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Wednesday, December 07, 2005

PopCo revisited

In the past two weeks I haven’t had as much time to read as I would like. I’m woefully behind on the Globe, and it’s only today that I’ve finally finished reading PopCo. In my post of 11/23, I gave my initial impressions of this novel by Scarlett Thomas. Now I can say more. (It’s always best to read an entire book before reviewing it.)

I highly recommend PopCo, at least to readers of a technical bent. It probably helps to be a nerd or a geek. How often do you come across a novel that contains a table of the first 1000 primes, after all?

The site of the book is a business retreat attended by “creatives” from a British toy company. Flashbacks provide additional characterization and background. For the first half of the book I was under the impression that the protagonist/narrator was a mathematician with a specialty in cryptology, but that turned out not to be true. Nevertheless, she’s both deeply interested and deeply knowledgeable about the subject. (I’ll avoid spoilers here, by the way.) Here are a few out-of-context mathematical/cryptological references that might lead the reader to believe that Alice Butler was a mathematician — and might turn off a reader who has the wrong attitude about math:
...a fifty-fifty chance of being correct, then — the same chance you’d have, incidentally, of finding two people with the same birthday in a room of twenty-three people...

The Monty Hall Problem, popularised by maths columnist Marilyn vos Savant, is... [followed by an entire page discussing the Monty Hall Problem]

It looked quite Vigenere-ish to me.

It wasn’t a Caesar shift cipher, that’s for sure: you can tell one of those just by looking at it.

...there would, as my grandfather once pointed out to me, be 403,291,461,126,605,635,584,000,000 potential keys to find, this being the factorial value of twenty-six (rather cutely written down by mathematicians as 26! and proving that they also have a thing for exclamation marks, just like the toy industry).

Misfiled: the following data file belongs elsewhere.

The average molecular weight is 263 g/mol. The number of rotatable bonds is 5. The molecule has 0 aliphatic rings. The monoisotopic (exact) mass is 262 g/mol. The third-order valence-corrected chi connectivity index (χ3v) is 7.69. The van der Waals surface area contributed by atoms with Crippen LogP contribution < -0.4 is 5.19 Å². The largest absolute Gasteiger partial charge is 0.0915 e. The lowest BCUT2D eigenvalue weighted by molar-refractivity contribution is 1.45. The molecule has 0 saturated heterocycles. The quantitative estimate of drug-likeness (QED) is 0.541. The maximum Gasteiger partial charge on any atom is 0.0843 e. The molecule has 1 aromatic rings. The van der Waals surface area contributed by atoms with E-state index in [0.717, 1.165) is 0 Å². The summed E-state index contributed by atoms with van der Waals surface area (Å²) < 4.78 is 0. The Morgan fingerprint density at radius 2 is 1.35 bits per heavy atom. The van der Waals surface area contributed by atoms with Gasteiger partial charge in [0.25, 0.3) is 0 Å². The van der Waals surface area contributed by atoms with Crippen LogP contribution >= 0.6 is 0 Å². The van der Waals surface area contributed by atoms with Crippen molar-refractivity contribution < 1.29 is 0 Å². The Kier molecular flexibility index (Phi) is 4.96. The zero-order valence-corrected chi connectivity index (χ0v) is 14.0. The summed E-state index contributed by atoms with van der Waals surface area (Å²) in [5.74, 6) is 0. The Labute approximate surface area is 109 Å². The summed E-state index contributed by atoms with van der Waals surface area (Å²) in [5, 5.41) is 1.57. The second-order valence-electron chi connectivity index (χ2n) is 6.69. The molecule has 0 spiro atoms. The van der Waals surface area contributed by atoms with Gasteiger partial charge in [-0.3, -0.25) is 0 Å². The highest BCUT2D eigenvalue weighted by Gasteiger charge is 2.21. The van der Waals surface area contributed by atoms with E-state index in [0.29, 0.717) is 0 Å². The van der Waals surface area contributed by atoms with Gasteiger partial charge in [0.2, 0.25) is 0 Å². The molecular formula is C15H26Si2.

Alberti was a fifteenth-century architect, and is known as the true grandfather of contemporary Western cryptology. His code-wheel formed the basis for all forms of polyalphabetic ciphers that came later, including Enigma.

“So, the criterion for this exercise is that you’re in a group of about four people, with no one you already know,” Warren says. THere are twenty-six of us in this room. How many different ways are there of dividing us into sets of four or five?

...I have asked her about the Riemann Hypothesis because this is obviously the thing she is most interested in and perhaps she will like me more I understand the thing she is most interested in.

My grandmother...had an Erdos number of two.

It was when I was learning about Goedel’s Incompleteness Theorem, and trying out his number code. Every calculation I did came out with a number so big that it wouldn’t fit on my calculator.
There are also two very large and significant non-mathematical themes to PopCo. One is political and social, having to do with corporate culture, corporate responsibility, and so forth. This theme starts out as a broad and amusing satire of workshops and the like, but it ends up being surprisingly serious. The other non-mathematical theme has to do with the psychology of teenagers and pre-teens, both individually and in a societal context. Although it takes place in England, and although the characters certainly weren’t typical teens, the portrayal definitely rings true.

Thomas writes with a compelling and highly individualistic voice. She puts a bit too much sex, drugs, and rock-n-roll into this novel, and she has some annoying habits like referring to women as girls, but it’s still very much worth reading. Near the end, it turns out to be recursive in a manner that will appeal to any mathematically minded reader. But that’s not the main point. Or is it?

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